Sometimes, a muscle that tears away from a bone will pull a piece of bone with it. This is called an avulsion injury. If the hamstring tears near the hip, where it attaches to the pelvis, it may pull a piece of hip bone (ischium) away. This is a serious injury that may require surgery to reattach the muscle.

Classifications of the Injury

Sprains and strains are caused by excessive stretching (tearing) of muscle fibers soft tissues. Hamstring strains are classified as Grade I (mild), Grade II (moderate), or Grade III (severe) degree strains depending on the severity.

The Grade III Avulsed Hamstring
Grade 1: Consists of minor tears within the muscle.

* May have tightness in the posterior thigh.

* Probably able to walk normally however will be aware of some discomfort.

* Minimal swelling.

* Lying on front and trying to bend the knee against resistance probably won't produce much pain.

Grade 2: Is a partial tear in the muscle.

* Gait will be affected-limp may be present .

* May be associated with occasional sudden twinges of pain during activity.

* May notice swelling.

* Pressure increases pain.

* Flexing the knee against resistance causes pain.

* Might be unable to fully straighten the knee.

Grade 3: Is a severe or complete rupture of the muscle.

* Walking severely affected- may need walking aids such as crutches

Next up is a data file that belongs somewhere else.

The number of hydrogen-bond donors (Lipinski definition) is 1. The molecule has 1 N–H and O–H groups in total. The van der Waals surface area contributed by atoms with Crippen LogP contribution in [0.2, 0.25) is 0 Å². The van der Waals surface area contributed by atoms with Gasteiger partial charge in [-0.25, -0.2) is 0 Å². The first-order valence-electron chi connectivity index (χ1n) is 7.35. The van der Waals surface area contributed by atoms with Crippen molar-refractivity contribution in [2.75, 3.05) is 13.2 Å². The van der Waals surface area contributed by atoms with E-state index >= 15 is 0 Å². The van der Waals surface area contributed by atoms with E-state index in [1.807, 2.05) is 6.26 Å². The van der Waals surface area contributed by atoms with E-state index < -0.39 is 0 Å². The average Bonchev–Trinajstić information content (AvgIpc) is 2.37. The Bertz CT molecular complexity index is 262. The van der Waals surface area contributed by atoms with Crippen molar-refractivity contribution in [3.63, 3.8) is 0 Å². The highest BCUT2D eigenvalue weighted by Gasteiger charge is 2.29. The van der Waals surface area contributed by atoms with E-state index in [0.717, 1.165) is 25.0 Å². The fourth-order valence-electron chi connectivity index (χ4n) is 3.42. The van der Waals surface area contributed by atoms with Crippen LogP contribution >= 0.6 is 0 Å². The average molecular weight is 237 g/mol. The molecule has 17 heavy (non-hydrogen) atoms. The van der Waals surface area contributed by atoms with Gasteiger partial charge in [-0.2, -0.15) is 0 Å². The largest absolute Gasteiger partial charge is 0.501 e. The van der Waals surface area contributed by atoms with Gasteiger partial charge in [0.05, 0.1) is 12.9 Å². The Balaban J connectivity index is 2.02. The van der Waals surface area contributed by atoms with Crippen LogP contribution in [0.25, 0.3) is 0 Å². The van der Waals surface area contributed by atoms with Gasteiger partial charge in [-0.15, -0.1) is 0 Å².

* Severe pain- particularly during activity such as knee flexion.

* Noticeable swelling visible immediately.

Common Causes of Hamstring Injuries

Some of the more common reasons for hamstring injuries are:

  • Doing too much, too soon or pushing beyond your limits.
  • Poor flexibility.
  • Poor muscle strength.
  • Muscle imbalance between the quadriceps and hamstring muscle groups.
  • Muscle fatigue that leads to over exertion
  • Leg Length Differences. A shorter leg may have tighter hamstrings which are more likely to pull.
  • Improper or no warm-up.
  • History of hamstring injury.

Hamstring injuries are usually readily apparent.

  • Mild strains may involve a simple tightening of the muscle that you can feel.
  • More severe injuries may result in a sharp pain in the back of the thigh, usually in full stride.
  • A rupture or tear may leave you unable to stand or walk. The muscle may be tender to the touch, and it may be painful to stretch your leg. Within a few days after a tear, bruising may appear.

Treatment may depend upon the severity of the injury, with third degree strains requiring a doctor's evaluation. In general the following tips are used for most muscle strains.

  • After an injury it's important to rest the injured muscle, sometimes for up to two or three weeks.